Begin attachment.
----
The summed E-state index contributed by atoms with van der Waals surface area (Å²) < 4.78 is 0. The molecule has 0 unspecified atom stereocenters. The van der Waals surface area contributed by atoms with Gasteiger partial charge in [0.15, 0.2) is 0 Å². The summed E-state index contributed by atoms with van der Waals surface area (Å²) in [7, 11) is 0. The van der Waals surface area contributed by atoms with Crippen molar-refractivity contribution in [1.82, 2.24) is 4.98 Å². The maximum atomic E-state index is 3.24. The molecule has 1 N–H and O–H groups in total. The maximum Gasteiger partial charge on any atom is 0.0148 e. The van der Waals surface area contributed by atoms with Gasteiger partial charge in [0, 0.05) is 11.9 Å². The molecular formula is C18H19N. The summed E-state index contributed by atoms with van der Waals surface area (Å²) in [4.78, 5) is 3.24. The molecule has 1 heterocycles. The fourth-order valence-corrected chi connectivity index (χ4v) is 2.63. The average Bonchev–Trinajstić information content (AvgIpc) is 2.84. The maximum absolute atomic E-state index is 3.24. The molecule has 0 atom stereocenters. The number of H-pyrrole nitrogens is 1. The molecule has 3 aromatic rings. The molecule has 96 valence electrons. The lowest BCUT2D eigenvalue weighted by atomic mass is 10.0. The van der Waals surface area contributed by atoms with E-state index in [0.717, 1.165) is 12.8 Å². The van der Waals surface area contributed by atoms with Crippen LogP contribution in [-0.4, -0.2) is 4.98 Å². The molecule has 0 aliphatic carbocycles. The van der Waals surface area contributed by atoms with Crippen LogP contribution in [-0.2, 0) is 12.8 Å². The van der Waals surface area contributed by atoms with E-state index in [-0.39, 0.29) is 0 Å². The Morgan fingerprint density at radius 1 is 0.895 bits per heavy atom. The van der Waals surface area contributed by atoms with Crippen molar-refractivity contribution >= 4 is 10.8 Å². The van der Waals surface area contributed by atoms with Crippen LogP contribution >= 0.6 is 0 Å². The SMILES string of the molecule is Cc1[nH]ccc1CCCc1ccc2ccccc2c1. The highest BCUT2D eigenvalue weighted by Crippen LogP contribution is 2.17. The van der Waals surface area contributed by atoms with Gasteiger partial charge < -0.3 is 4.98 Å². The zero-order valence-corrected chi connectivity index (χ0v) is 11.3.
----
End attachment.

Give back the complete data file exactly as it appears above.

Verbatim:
The summed E-state index contributed by atoms with van der Waals surface area (Å²) < 4.78 is 0. The molecule has 0 unspecified atom stereocenters. The van der Waals surface area contributed by atoms with Gasteiger partial charge in [0.15, 0.2) is 0 Å². The summed E-state index contributed by atoms with van der Waals surface area (Å²) in [7, 11) is 0. The van der Waals surface area contributed by atoms with Crippen molar-refractivity contribution in [1.82, 2.24) is 4.98 Å². The maximum atomic E-state index is 3.24. The molecule has 1 N–H and O–H groups in total. The maximum Gasteiger partial charge on any atom is 0.0148 e. The van der Waals surface area contributed by atoms with Gasteiger partial charge in [0, 0.05) is 11.9 Å². The molecular formula is C18H19N. The summed E-state index contributed by atoms with van der Waals surface area (Å²) in [4.78, 5) is 3.24. The molecule has 1 heterocycles. The fourth-order valence-corrected chi connectivity index (χ4v) is 2.63. The average Bonchev–Trinajstić information content (AvgIpc) is 2.84. The maximum absolute atomic E-state index is 3.24. The molecule has 0 atom stereocenters. The number of H-pyrrole nitrogens is 1. The molecule has 3 aromatic rings. The molecule has 96 valence electrons. The lowest BCUT2D eigenvalue weighted by atomic mass is 10.0. The van der Waals surface area contributed by atoms with E-state index in [0.717, 1.165) is 12.8 Å². The van der Waals surface area contributed by atoms with Crippen LogP contribution in [-0.4, -0.2) is 4.98 Å². The molecule has 0 aliphatic carbocycles. The van der Waals surface area contributed by atoms with Crippen LogP contribution in [-0.2, 0) is 12.8 Å². The van der Waals surface area contributed by atoms with E-state index in [-0.39, 0.29) is 0 Å². The Morgan fingerprint density at radius 1 is 0.895 bits per heavy atom. The van der Waals surface area contributed by atoms with Crippen molar-refractivity contribution >= 4 is 10.8 Å². The van der Waals surface area contributed by atoms with Crippen LogP contribution >= 0.6 is 0 Å². The SMILES string of the molecule is Cc1[nH]ccc1CCCc1ccc2ccccc2c1. The highest BCUT2D eigenvalue weighted by Crippen LogP contribution is 2.17. The van der Waals surface area contributed by atoms with Gasteiger partial charge < -0.3 is 4.98 Å². The zero-order valence-corrected chi connectivity index (χ0v) is 11.3.